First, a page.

Track changes

Background

Formal Acknowledgement of Country is a crucial cultural protocol in contemporary Australia. Aboriginal and Torres Strait Islander peoples have survived a long and horrific history of exclusion and systemic violence. This history of dispossession and colonisation lies at the heart of the disparity between Aboriginal and Torres Strait Islanders and other Australians today. At the same time, the resilience of Aboriginal Australia in maintaining and sharing vibrant cultural practices must also be acknowledged. My awareness of these counter-balanced realities has been rammed home throughout this PhD process.

The Bunurong Coast is stolen land, but acknowledgement protocols offer a personal albeit small opportunity to show respect for Traditional Ownership and acknowledge the continuing connection to Country. Offering an Acknowledgement of Country is one way I can formally recognise Aboriginal and Torres Strait Islander peoples. It is a tangible contribution we can all make to ending the exclusion that has been so damaging (Australia, 2023). However, I am also acutely aware that the appropriateness of their usage and deployment varies widely. It spans from respectful to near-meaningless lip service through outright inappropriate.

Cases of the latter are terribly damaging and hurtful. As Wiradjuri writer and poet Jeanine Leane aptly puts it, those acknowledgements are “settler platitudes that do nothing to change ongoing dispossession and continued settler benefit on stolen lands” (Jeanine Leane, 2021 'Staring Back’). Sophie Cunningham also calls for careful re-consideration of the meaning of welcome:

“We need to think about the Welcome to Country that Australia’s invaders, my ancestors, neither sought nor, on the occasions it was offered, understood. About how that set us up to become the kind of country we are. A nation that’s been riffing on denial and forced handshakes since Captain Cook landed in 1770.”

Sophie Cunningham (2020) 'If You Choose to Stay, We May Not Be Able to Save You.' in Meanjin.

Given these sentiments, it is worthwhile contemplating the paradox of visiting and inhabiting Indigenous lands as a non-Indigenous Australian. Particularly the unresolved political questions of ‘them’ and ‘us’ and at what level are we the same people within one nation (Stephen Muecke, 2008: 86)?

With all of this in mind, I find myself continually questioning and revising how I Acknowledge Country and my role as a visitor to it. There are so many complexities and personal nuances involved. For example, in the Woi Wurrung language, ‘wominjenka’ indicates a welcome. It is a phrase that adorns the organisational foyers and literature throughout the region I live in – businesses, local councils, schools, and government organisations all use it.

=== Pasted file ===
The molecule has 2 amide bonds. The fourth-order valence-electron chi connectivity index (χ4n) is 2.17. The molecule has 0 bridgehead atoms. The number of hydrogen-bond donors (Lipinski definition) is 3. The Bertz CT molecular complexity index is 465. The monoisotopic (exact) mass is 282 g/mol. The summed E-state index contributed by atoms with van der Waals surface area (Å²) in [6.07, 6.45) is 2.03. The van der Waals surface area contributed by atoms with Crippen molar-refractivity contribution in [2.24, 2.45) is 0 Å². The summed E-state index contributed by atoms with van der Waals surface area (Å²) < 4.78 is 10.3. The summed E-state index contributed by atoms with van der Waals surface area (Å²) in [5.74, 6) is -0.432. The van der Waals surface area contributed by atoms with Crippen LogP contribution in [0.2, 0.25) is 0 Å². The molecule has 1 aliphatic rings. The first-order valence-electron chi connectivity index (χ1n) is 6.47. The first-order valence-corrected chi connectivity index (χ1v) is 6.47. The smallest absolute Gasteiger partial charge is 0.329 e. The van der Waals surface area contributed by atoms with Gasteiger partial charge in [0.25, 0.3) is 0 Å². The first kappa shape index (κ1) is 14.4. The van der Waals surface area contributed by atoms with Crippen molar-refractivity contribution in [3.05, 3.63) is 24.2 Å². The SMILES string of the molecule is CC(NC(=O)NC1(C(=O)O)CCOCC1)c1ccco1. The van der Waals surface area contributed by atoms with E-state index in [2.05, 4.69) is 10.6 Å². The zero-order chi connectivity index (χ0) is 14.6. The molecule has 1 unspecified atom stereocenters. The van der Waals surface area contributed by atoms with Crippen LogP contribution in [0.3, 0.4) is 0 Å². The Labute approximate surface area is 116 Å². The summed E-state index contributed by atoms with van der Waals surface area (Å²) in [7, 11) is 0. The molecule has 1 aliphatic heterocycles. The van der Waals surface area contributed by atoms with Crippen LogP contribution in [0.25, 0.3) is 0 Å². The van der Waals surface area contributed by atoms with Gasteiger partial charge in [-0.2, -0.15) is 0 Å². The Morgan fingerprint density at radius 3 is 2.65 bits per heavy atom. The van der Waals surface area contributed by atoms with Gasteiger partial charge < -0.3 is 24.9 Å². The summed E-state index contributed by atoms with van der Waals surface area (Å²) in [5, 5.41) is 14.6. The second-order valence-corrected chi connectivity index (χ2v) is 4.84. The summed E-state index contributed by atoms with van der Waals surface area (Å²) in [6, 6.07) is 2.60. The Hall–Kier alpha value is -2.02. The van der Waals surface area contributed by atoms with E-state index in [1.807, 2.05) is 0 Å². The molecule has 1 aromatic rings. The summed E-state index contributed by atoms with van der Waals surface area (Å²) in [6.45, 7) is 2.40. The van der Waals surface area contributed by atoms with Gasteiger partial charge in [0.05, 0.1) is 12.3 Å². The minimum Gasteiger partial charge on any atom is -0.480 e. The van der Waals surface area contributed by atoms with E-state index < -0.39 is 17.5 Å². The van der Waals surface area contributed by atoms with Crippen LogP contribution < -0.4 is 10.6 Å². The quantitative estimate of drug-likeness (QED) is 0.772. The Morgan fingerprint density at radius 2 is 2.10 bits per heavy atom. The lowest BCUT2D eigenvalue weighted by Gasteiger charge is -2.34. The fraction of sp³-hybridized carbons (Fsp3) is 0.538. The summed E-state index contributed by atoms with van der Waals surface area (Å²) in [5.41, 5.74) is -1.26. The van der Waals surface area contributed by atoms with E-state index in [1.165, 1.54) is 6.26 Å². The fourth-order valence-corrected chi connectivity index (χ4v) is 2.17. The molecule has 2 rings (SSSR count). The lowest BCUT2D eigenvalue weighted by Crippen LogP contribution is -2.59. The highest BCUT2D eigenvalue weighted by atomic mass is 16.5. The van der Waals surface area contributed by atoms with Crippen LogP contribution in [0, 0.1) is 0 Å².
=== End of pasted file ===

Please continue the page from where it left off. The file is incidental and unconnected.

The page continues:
This Acknowledgement of Aboriginal custodianship is absolutely warranted, but it sometimes feels lacking in contextualisation to the point of being cursory. Due to this, for the longest time I failed to appreciate the broader meaning encompassed in that welcome. I have come to know that an appropriately accurate translation of wominjenka would be ‘Welcome, come with purpose’ or ‘What is your purpose, what is your business?’ (Bonnie Cassidy, 2020: 7). This is an important distinction from just 'welcome' at implies obligations and awareness on the part of the visitor. It implies informed visitation.

In my experience, when that welcome is formally offered by Bunurong/Boonwurrung community members and Elders it is generously given. However, it is a invitation that comes with obligations. Their generous offer allows me to visit and conduct business on Country, but in return, I should come with purpose, and, importantly, I need to be a ‘good guest’. I need to agree to heed Bunjil’s law[1]. This research project has helped me better understand these obligations.

Reflecting on Welcome and Acknowledgement obligations always highlights to me the profound truth and a bone-deep ancestral shame for the dispossession of Australia’s first peoples. But at the same time, I do not feel guilt, for as Tim Winton points out:

None of us are responsible for the culture and social conditions we’re born into. But that doesn’t mean we’re absolved from reflecting upon our inheritance.

Tim Winton (2015), Island Home: A Landscape Memoir, pp.225-6

When reflecting on my inheritance and privilege in relation to my recognising the Bunurong/Boonwurrung people and custodianship I always try to remember the strength, endurance and resilience people in maintaining vibrant cultural practices and connections to Country. In this way, the ‘Acknowledgement of Country’ I use is one small gesture in highlighting and celebrating connections that are being maintained, refined and shared so generously.


[1] Bunjil’s law insists no harm be done to the children, the land, or the waterways.